Allison Tyler Jones: I wanted to educate my clients about the price ranges of my products. I wanted to help my clients understand what I would and wouldn’t be shooting for them during their portrait session, and also ensure that they felt confident about selecting clothing for their session. So this consultation game plan booklet is part brochure, part getting ready guide, part running out the door last minute checklist, and part consultation form that the client gets to take home with them. And most importantly, share with their family, in-laws, and their spouse or partner. It’s all in one, a single booklet that the client takes with them at the end of their consultation. So I’ve been using this booklet in my business for the last five years, and we’ve revised it many times, and this is the first time that we are offering it to our ReWork community to use in their own portrait studios.

Allison Tyler Jones: And so, this booklet is available online, in layered PSD files so that you can lay your own images, logo, everything branded into this booklet to use in your studio. It also gives you access to our online minicourse, which includes a video lesson with me on how I use the game plan booklet in my consultations and an actual video recording of me with an actual client in an actual client consultation, using the game plan booklet and how it’s used during that time. So go to, and get this mini course and this consultation game plan booklet to use in your studio. It will change your consultations forever.

Allison Tyler Jones: So one thing that I found helpful that was a aha moment for some of my students in our course is, when we were talking about albums, I said, “Okay, if you just look at what you’re charging for an 8×10, for example.” I use 10×10 albums. I know Catherine does 12×12, so let’s just use 10×10 for an example. That’s a 10×20 print. When you open that up, that’s a 10×20 fine art print that’s printed on the most gorgeous paper, that’s also been designed, retouched, and is in an album. Yes. So it should be more than your per 8×10 price.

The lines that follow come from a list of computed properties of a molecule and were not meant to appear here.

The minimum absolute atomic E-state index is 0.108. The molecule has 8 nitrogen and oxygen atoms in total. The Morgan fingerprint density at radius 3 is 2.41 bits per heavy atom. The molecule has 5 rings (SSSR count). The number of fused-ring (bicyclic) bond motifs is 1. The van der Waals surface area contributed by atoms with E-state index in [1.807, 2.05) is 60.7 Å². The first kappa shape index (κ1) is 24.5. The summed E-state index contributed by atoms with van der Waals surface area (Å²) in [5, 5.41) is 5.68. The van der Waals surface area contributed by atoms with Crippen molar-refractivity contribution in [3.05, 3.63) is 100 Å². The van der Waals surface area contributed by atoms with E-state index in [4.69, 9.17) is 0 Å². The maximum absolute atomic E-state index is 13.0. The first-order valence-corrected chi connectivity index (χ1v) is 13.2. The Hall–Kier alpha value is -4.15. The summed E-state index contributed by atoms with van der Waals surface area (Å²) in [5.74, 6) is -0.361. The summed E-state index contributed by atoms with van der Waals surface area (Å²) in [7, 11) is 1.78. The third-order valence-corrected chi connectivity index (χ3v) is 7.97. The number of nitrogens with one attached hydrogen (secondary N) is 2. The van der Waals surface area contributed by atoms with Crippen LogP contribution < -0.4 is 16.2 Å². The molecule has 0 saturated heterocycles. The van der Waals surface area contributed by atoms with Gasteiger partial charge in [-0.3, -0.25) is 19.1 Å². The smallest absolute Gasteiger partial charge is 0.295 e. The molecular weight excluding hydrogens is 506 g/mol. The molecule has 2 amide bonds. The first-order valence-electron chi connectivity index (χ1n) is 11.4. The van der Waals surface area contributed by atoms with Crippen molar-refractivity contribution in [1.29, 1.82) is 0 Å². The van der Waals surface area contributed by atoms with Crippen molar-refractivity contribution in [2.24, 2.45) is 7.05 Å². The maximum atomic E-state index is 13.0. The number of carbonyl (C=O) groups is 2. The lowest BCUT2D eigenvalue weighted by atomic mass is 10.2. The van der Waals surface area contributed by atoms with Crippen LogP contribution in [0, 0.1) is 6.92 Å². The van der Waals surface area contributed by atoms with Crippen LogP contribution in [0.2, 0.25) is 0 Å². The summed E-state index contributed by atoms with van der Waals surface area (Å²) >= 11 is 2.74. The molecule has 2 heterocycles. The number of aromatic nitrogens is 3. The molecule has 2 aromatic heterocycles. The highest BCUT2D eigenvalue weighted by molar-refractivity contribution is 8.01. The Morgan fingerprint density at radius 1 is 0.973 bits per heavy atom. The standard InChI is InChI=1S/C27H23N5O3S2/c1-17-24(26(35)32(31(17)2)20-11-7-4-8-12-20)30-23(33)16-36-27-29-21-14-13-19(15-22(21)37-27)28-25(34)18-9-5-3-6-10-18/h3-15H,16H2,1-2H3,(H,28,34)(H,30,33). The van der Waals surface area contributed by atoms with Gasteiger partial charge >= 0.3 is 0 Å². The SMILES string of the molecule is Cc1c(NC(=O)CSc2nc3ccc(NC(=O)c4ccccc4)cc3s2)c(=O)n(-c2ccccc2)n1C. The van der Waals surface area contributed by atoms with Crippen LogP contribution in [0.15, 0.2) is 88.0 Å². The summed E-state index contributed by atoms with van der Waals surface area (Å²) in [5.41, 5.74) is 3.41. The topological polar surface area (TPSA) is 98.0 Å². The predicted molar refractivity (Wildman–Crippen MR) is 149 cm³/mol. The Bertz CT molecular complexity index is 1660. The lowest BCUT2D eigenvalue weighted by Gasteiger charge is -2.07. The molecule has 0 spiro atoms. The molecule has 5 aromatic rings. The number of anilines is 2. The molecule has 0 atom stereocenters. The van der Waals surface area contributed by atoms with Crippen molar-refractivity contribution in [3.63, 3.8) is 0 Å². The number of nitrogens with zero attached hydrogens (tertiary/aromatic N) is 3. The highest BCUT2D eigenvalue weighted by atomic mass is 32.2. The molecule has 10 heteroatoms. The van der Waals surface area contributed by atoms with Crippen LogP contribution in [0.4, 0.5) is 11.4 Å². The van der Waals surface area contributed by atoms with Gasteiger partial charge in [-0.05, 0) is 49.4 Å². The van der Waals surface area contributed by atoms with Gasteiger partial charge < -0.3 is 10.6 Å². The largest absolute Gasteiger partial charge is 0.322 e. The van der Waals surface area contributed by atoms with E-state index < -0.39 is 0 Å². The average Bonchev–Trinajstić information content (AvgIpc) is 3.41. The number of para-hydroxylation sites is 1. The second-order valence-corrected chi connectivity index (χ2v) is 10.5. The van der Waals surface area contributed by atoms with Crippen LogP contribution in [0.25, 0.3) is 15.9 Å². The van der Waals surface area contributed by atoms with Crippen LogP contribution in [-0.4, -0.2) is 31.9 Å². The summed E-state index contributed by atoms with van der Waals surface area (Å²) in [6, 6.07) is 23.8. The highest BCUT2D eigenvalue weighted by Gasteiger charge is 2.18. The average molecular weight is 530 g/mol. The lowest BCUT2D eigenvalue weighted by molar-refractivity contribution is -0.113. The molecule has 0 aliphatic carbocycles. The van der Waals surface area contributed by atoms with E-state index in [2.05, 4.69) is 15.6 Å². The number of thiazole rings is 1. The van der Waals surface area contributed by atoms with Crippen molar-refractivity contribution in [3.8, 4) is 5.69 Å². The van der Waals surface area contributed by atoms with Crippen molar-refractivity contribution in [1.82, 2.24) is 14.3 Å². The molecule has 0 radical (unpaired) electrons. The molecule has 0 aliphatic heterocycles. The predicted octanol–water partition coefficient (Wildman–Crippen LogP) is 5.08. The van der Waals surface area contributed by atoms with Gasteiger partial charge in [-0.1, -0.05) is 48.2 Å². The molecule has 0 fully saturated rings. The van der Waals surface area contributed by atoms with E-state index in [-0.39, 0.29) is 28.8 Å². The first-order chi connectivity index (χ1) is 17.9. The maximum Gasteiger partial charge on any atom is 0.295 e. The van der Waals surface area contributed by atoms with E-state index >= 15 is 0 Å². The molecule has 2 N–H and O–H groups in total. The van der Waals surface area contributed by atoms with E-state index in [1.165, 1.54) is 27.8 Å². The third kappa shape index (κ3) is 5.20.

Priscilla Klingler: Yes. 100%

Allison Tyler Jones: If you look at what you’re charging for a 20 inch print, a 20 inch unframed fine art print. Are you even on par? And I know the answer is usually always, no. So to me, that’s how I looked at pricing my album, because I realized, wait a minute, not every spread is a double truck bleed, but some of them are, and some of them are maybe half and half. And so, what am I charging for that, a 10×10 print, fine art print, or a 10×20 fine art print. And then comparing that, and then you realize, wow, this album is the best deal going.

Priscilla Klingler: And I think that is so helpful. That is so helpful, because now they’re putting a value on their work, and that’s something that resonates with their client. They can understand that.

Allison Tyler Jones: Yes. So when you’re talking to the client and the client saying, “Well, I could get”, let’s say your 8×10 is $200. “I could get 10, 8x10s for $2,000”, or, “I’m going to get 15 to 17 in this album, either 10x20s or 10x10s, plus the design plus the album, it should be more than that.” That makes sense to a client. It just is logical.

Priscilla Klingler: Yes. So no, I think that’s excellent. I think that’s an excellent way and a really good guide on helping price the albums for sure.

Allison Tyler Jones: Because I just feel like the devaluing of the time is the biggest problem in our industry.

Priscilla Klingler: Yeah, and your talent and your craft, and all the time that it’s taking you to get to the level, all the training and all of your experience, all of your experience, that’s worth something.

Allison Tyler Jones: All the mistakes, all the things that turned out wrong, and then the accidents, that happy accidents that you went, “Oh, wait, I want to repeat that again.”

Priscilla Klingler: Yeah. I love that. Exactly.

Allison Tyler Jones: So you brought out some new things at the booth this year. And I didn’t get to see the announcement because I had to leave, but what was the new thing that you brought out that you’re most excited about?

Priscilla Klingler: We always have new materials that we’re showing off. So we’re always excited to show off our new materials, because we always have to keep it fresh and change things. So we had some new materials. It’s not really a new thing, but the slip cases, they have become a really big seller, because it’s something different. Not everybody has those. And so, the photographers are really doing some cool designs with that stuff too. So it’s taking their album, it’s adding a little extra onto it, so it’s elevating it.